- May 24, 2019 at 2:46 pm #111261ThelegacyParticipant
Total posts : 290
<b>Here is concrete evidence that a Part 15 compliant transmitter can be received 1 1/4 miles away if you tell all your listeners to buy this loop. Note NO FCC RULES WERE VIOLATED and if wood be Hobby Broadcasters do as I did and post this to your village’s Facebook page you’ll have plenty of listeners and donations (If you play the right musical format). The Frequency was 1640 Khz and the time was 5:00 on a Friday Night.</b>May 24, 2019 at 4:55 pm #111263MarkModerator
Total posts : 564
People have to see this and there was no one around watching the demo.
Good demo though!
Showing it working passively with the other Tecson radio you had or with other typical radios with an audience would help you get listeners.May 24, 2019 at 5:10 pm #111264ThelegacyParticipant
Total posts : 290
I could have brought my other radio but I didn’t have the batteries fully charged as I had been using it as a monitor the whole day. And the fact that it is a little difficult holding the radio to the loop although I could have brought it with me as a demo.
This very same video I posted on the Deltaville Virginia Facebook page. Lots of people who live in my little village go to that Facebook page and thus the word gets out. I have mentioned before that I would do live Demos in person.
I just got a $100 donation a few days ago after I did the homemade Lube demo. The gentleman that actually made the donation I found out lived in Deltaville. And get this he owns several big companies. I have a funny feeling that this gentleman has a project lined up for me because he left an email that he wants to talk to me. I went down to the marina where one of his lady friends are and did the demo for her. This was about 3 miles out which the signal could still sort of be heard but it would give you fatigue after a bit. The farthest I’ve heard it with what I would call listenable Quality is about 2.5 miles out. Again this is using the Terk am Advantage Loop.
It was fun riding along Deltaville with the loop being held outside the window. I had to do that because my car radio the am on it is really crappy. It really gave me some good Insight on my signal coverage with the loop. But I noticed something else when I put the loop down on top of something I had to retune the capacitor my hand evidently changes the capacitance having it near the capacitor and holding the loop so it has to be on top of a table when you tune it.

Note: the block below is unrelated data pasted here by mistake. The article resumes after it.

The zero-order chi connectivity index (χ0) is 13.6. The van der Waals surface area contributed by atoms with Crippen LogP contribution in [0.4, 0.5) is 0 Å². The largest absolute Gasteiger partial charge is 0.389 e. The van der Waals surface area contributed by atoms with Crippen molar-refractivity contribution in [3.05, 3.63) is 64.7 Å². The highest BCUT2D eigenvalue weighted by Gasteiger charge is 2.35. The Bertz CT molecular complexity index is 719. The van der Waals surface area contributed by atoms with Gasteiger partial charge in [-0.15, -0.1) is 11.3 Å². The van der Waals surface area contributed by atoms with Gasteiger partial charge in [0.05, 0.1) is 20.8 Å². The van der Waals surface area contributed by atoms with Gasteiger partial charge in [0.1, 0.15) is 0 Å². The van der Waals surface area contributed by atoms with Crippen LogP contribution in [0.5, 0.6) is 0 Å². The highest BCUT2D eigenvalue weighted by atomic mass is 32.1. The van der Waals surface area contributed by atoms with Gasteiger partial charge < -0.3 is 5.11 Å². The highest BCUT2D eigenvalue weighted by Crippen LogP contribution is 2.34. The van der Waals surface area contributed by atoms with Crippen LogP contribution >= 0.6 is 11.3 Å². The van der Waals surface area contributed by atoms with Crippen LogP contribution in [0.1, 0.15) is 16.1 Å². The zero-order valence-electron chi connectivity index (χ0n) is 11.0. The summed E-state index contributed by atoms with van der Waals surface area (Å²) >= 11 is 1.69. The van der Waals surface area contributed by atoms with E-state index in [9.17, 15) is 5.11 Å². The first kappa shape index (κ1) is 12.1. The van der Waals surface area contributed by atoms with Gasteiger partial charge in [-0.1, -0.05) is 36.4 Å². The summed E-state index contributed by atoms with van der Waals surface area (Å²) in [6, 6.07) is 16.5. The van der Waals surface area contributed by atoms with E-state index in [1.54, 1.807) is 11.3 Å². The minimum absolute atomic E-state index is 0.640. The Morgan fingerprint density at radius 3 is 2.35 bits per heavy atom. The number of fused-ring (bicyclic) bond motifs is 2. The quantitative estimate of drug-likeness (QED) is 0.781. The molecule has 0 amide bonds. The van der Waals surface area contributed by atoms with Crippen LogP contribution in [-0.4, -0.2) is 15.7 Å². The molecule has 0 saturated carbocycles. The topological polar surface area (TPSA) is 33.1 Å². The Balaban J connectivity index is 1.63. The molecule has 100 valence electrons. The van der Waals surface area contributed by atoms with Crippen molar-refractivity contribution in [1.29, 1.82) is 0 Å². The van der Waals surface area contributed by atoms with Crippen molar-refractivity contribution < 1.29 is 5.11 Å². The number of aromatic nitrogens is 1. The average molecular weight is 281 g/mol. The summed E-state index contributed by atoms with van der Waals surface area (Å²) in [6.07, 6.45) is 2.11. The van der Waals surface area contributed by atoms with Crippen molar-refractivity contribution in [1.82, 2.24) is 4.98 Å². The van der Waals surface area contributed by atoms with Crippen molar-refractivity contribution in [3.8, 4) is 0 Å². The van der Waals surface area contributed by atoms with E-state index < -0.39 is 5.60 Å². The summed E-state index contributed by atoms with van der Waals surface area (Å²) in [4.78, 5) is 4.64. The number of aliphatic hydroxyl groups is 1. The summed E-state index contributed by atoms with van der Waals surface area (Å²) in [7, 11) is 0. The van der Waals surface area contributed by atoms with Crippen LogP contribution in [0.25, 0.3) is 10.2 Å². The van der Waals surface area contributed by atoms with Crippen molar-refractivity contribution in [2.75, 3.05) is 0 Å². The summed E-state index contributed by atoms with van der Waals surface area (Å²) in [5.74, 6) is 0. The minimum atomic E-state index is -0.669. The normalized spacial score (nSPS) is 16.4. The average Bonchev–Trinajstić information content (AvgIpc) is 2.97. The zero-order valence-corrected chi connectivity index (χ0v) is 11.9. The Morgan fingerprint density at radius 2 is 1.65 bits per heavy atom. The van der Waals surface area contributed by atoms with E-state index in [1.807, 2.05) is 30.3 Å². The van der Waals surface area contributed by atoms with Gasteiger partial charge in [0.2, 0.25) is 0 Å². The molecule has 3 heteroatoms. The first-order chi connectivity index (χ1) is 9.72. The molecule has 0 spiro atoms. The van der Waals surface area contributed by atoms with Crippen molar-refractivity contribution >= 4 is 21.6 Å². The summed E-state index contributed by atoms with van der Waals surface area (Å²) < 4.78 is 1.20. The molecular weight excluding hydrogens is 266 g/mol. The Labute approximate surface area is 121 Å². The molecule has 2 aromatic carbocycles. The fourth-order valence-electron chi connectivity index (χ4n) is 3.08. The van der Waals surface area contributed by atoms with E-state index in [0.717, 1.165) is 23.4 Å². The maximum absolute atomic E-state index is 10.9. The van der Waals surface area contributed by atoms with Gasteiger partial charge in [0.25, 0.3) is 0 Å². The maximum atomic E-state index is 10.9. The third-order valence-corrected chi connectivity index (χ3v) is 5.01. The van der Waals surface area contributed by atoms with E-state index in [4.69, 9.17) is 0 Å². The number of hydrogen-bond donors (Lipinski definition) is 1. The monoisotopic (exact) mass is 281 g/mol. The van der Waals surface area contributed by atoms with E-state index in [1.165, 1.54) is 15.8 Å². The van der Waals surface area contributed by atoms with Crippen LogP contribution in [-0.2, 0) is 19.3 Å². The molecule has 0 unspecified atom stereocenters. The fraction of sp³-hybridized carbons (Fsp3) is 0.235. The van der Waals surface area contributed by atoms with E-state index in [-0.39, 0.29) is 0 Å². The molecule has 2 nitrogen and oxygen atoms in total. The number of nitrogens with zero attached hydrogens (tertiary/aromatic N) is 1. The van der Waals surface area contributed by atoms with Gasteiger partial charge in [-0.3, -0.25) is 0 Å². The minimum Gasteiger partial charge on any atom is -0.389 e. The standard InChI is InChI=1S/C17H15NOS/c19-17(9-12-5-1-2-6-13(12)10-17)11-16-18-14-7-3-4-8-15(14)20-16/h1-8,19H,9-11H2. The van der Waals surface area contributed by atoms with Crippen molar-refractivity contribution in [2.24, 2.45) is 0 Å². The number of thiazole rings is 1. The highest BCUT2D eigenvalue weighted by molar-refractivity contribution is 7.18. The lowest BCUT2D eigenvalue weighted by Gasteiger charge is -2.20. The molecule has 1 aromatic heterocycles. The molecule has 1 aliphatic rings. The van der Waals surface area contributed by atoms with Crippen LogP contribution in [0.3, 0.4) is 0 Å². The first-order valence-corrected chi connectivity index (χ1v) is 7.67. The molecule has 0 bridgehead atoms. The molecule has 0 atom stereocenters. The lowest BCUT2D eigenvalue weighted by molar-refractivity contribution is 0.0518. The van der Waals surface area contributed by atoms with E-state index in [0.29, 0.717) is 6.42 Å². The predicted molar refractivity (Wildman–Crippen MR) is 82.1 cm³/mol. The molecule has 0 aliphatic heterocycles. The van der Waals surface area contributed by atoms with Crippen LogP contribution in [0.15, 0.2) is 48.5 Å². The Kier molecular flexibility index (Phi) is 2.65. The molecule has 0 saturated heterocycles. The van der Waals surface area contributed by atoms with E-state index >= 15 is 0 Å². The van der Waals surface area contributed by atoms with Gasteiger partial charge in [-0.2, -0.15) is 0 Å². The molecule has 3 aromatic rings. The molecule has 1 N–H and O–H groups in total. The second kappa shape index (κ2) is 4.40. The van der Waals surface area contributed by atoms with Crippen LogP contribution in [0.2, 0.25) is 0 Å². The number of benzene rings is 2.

I have no doubt the word is going to get out because this gentleman was amazed about how good the station is as he said he is not heard anything like that in years and bringing album-oriented Rock back to the masses is part of his project as well.May 24, 2019 at 7:06 pm #111265MarkModerator
Total posts : 564
Yes, If you put the loop on something metal like the roof of the car in your last demo it changes the tuning and you have to retune. It may not work as good also.
My suggestion if it was me is take a small wooden or one of those plastic tables with foldable legs and a portable radio and the Terk Advantage and with the radio sitting on the table demonstrate how it works….a station hardly heard(yours) without and then bring the antenna to the radio and let some other interested people try it.
Get a good location near the stores at a busy time like Saturday afternoon. It seems like an easy thing…no one has to get a certain receiver as just this antenna will probably do the trick with any decent radio all over your town. Good luck!May 24, 2019 at 7:43 pm #111267radio8zSenior Moderator
Total posts : 240
Thanks for sharing your experience and demo via video.
What may happen with this idea for an improved receiver/antenna scheme could be similar to a subscription service where people will be willing to pay to gain access to programming they value with a slight difference being that the hardware expense is reasonable and is a one time only cost.